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Green shoots of recovery in food-service

Published:  22 July, 2020

Britain’s food-service sector is showing signs of post lockdown recovery, according to new research from information business The NPD Group.

Weekly spend for the week ending 12 July was at 50% of its pre-Covid-19 levels, up 30% since late March.

Dinner is showing the strongest recovery. Spend is now at 64% of its pre-lockdown level, up from 29% at the end of March, although consumer reluctance to eat inside food venues means that the dining-out market is only at 23% of its former value.

Growth is largely being fuelled by the food-delivery industry, which continues to maintain the growth it experienced during lockdown, with spend 60% above its pre-crisis value.

The overall recovery is being driven by weekend occasions, where spend has revived to 57% of its former levels, and by the 'young'. Spending among the 16-to-24 age group has now reached 45% of where it was, while among 25-to-34-year olds it is at 51%.

Conversely, spend for those aged 55 and above is still less than 25% of its pre-virus value.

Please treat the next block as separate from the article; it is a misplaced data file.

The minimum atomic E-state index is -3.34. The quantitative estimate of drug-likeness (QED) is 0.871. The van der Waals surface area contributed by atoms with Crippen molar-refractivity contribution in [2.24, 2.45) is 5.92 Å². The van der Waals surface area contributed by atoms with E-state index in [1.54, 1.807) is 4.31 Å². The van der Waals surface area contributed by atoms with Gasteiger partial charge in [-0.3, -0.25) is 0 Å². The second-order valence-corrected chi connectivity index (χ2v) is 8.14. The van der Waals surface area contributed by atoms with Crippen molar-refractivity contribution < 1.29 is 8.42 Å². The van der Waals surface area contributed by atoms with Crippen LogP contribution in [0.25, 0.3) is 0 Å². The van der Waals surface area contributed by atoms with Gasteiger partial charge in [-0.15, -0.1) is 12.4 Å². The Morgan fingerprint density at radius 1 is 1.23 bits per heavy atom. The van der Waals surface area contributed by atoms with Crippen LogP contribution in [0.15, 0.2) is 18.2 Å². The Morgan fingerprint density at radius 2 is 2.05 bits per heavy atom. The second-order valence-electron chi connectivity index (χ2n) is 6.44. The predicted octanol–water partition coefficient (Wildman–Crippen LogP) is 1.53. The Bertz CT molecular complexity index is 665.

Dominic Allport, insights director (foodservice) at The NPD Group, said: “While this data on spending shows evidence of some recovery in British foodservice, it is not clear if this reflects the start of a sustainable improvement or the short-term satisfaction of pent-up demand following relaxation measures.

“Perspex screens, hand sanitizers, masks, gloves, social distancing messaging and other initiatives underline that the British foodservice experience has changed. But it also shows this industry is working hard to recover. These tentative signs of improvement are welcome and foodservice operators will want to build on this.

“The prevalence of eating prepared food at home is further evidence that some consumers simply aren’t ready to eat out. That’s not surprising given the impact of the lockdown on people’s psyche, especially older people or those who have underlying health conditions.”

The news will be a welcome boost for the UK economy, with the hospitality sector alone accounting for a quarter of the UK's fall in GDP.